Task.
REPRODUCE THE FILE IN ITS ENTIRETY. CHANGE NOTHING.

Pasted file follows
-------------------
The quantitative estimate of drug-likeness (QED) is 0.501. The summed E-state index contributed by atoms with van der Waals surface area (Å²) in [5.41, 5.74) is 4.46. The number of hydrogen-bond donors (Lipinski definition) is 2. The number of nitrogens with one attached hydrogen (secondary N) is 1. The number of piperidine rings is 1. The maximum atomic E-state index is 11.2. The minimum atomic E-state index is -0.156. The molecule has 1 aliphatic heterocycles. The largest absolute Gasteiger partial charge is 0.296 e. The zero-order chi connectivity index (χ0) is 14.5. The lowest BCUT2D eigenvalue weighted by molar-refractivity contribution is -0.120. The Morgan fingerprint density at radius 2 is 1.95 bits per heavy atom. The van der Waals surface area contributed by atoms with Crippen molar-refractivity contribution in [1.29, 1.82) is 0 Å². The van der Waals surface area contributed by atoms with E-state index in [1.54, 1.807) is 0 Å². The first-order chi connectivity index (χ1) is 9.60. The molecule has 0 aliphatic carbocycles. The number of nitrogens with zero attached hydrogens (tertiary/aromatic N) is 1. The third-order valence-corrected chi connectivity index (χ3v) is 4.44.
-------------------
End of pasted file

The quantitative estimate of drug-likeness (QED) is 0.501. The summed E-state index contributed by atoms with van der Waals surface area (Å²) in [5.41, 5.74) is 4.46. The number of hydrogen-bond donors (Lipinski definition) is 2. The number of nitrogens with one attached hydrogen (secondary N) is 1. The number of piperidine rings is 1. The maximum atomic E-state index is 11.2. The minimum atomic E-state index is -0.156. The molecule has 1 aliphatic heterocycles. The largest absolute Gasteiger partial charge is 0.296 e. The zero-order chi connectivity index (χ0) is 14.5. The lowest BCUT2D eigenvalue weighted by molar-refractivity contribution is -0.120. The Morgan fingerprint density at radius 2 is 1.95 bits per heavy atom. The van der Waals surface area contributed by atoms with Crippen molar-refractivity contribution in [1.29, 1.82) is 0 Å². The van der Waals surface area contributed by atoms with E-state index in [1.54, 1.807) is 0 Å². The first-order chi connectivity index (χ1) is 9.60. The molecule has 0 aliphatic carbocycles. The number of nitrogens with zero attached hydrogens (tertiary/aromatic N) is 1. The third-order valence-corrected chi connectivity index (χ3v) is 4.44.